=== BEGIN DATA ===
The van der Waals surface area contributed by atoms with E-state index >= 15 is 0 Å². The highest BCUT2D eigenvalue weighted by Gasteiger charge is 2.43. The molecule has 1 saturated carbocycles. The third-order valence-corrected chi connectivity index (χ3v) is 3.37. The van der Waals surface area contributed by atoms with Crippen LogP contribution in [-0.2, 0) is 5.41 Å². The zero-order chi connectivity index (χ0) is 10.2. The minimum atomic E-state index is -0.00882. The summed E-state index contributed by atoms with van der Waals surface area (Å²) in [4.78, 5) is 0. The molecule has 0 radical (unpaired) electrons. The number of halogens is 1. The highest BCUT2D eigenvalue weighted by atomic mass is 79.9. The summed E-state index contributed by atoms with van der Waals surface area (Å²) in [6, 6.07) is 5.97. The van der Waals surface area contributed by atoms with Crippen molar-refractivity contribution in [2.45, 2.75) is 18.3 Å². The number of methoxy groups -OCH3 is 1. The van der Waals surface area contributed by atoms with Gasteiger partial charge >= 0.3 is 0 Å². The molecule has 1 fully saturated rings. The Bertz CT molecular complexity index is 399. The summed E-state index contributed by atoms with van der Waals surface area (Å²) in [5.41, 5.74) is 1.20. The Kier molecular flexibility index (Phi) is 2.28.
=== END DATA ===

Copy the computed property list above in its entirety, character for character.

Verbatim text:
The van der Waals surface area contributed by atoms with E-state index >= 15 is 0 Å². The highest BCUT2D eigenvalue weighted by Gasteiger charge is 2.43. The molecule has 1 saturated carbocycles. The third-order valence-corrected chi connectivity index (χ3v) is 3.37. The van der Waals surface area contributed by atoms with Crippen LogP contribution in [-0.2, 0) is 5.41 Å². The zero-order chi connectivity index (χ0) is 10.2. The minimum atomic E-state index is -0.00882. The summed E-state index contributed by atoms with van der Waals surface area (Å²) in [4.78, 5) is 0. The molecule has 0 radical (unpaired) electrons. The number of halogens is 1. The highest BCUT2D eigenvalue weighted by atomic mass is 79.9. The summed E-state index contributed by atoms with van der Waals surface area (Å²) in [6, 6.07) is 5.97. The van der Waals surface area contributed by atoms with Crippen molar-refractivity contribution in [2.45, 2.75) is 18.3 Å². The number of methoxy groups -OCH3 is 1. The van der Waals surface area contributed by atoms with Gasteiger partial charge >= 0.3 is 0 Å². The molecule has 1 fully saturated rings. The Bertz CT molecular complexity index is 399. The summed E-state index contributed by atoms with van der Waals surface area (Å²) in [5.41, 5.74) is 1.20. The Kier molecular flexibility index (Phi) is 2.28.